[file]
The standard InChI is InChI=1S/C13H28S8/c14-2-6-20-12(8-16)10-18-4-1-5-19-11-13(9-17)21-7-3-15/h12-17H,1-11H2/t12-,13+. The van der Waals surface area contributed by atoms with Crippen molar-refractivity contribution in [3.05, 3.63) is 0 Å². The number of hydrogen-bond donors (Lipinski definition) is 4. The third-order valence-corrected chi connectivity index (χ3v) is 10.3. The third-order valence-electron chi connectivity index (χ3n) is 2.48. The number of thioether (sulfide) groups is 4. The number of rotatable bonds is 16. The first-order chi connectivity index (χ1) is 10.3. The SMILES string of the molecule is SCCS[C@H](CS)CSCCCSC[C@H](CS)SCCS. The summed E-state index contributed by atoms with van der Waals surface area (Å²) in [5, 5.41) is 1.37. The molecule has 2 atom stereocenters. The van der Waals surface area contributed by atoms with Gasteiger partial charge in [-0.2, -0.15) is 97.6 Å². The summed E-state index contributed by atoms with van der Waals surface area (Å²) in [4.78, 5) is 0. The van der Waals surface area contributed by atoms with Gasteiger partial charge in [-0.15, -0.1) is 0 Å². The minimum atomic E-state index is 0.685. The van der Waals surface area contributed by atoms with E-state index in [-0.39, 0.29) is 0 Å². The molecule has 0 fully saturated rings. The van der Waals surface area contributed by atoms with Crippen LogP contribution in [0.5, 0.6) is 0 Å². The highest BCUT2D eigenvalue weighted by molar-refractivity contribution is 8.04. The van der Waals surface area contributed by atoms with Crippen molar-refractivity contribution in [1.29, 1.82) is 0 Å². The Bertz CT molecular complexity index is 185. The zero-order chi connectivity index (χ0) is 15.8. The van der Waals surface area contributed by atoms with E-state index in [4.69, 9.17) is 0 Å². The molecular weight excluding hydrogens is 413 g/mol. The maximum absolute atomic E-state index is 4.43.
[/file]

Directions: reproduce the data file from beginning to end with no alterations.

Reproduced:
The standard InChI is InChI=1S/C13H28S8/c14-2-6-20-12(8-16)10-18-4-1-5-19-11-13(9-17)21-7-3-15/h12-17H,1-11H2/t12-,13+. The van der Waals surface area contributed by atoms with Crippen molar-refractivity contribution in [3.05, 3.63) is 0 Å². The number of hydrogen-bond donors (Lipinski definition) is 4. The third-order valence-corrected chi connectivity index (χ3v) is 10.3. The third-order valence-electron chi connectivity index (χ3n) is 2.48. The number of thioether (sulfide) groups is 4. The number of rotatable bonds is 16. The first-order chi connectivity index (χ1) is 10.3. The SMILES string of the molecule is SCCS[C@H](CS)CSCCCSC[C@H](CS)SCCS. The summed E-state index contributed by atoms with van der Waals surface area (Å²) in [5, 5.41) is 1.37. The molecule has 2 atom stereocenters. The van der Waals surface area contributed by atoms with Gasteiger partial charge in [-0.2, -0.15) is 97.6 Å². The summed E-state index contributed by atoms with van der Waals surface area (Å²) in [4.78, 5) is 0. The van der Waals surface area contributed by atoms with Gasteiger partial charge in [-0.15, -0.1) is 0 Å². The minimum atomic E-state index is 0.685. The van der Waals surface area contributed by atoms with E-state index in [-0.39, 0.29) is 0 Å². The molecule has 0 fully saturated rings. The van der Waals surface area contributed by atoms with Crippen LogP contribution in [0.5, 0.6) is 0 Å². The highest BCUT2D eigenvalue weighted by molar-refractivity contribution is 8.04. The van der Waals surface area contributed by atoms with Crippen molar-refractivity contribution in [1.29, 1.82) is 0 Å². The Bertz CT molecular complexity index is 185. The zero-order chi connectivity index (χ0) is 15.8. The van der Waals surface area contributed by atoms with E-state index in [4.69, 9.17) is 0 Å². The molecular weight excluding hydrogens is 413 g/mol. The maximum absolute atomic E-state index is 4.43.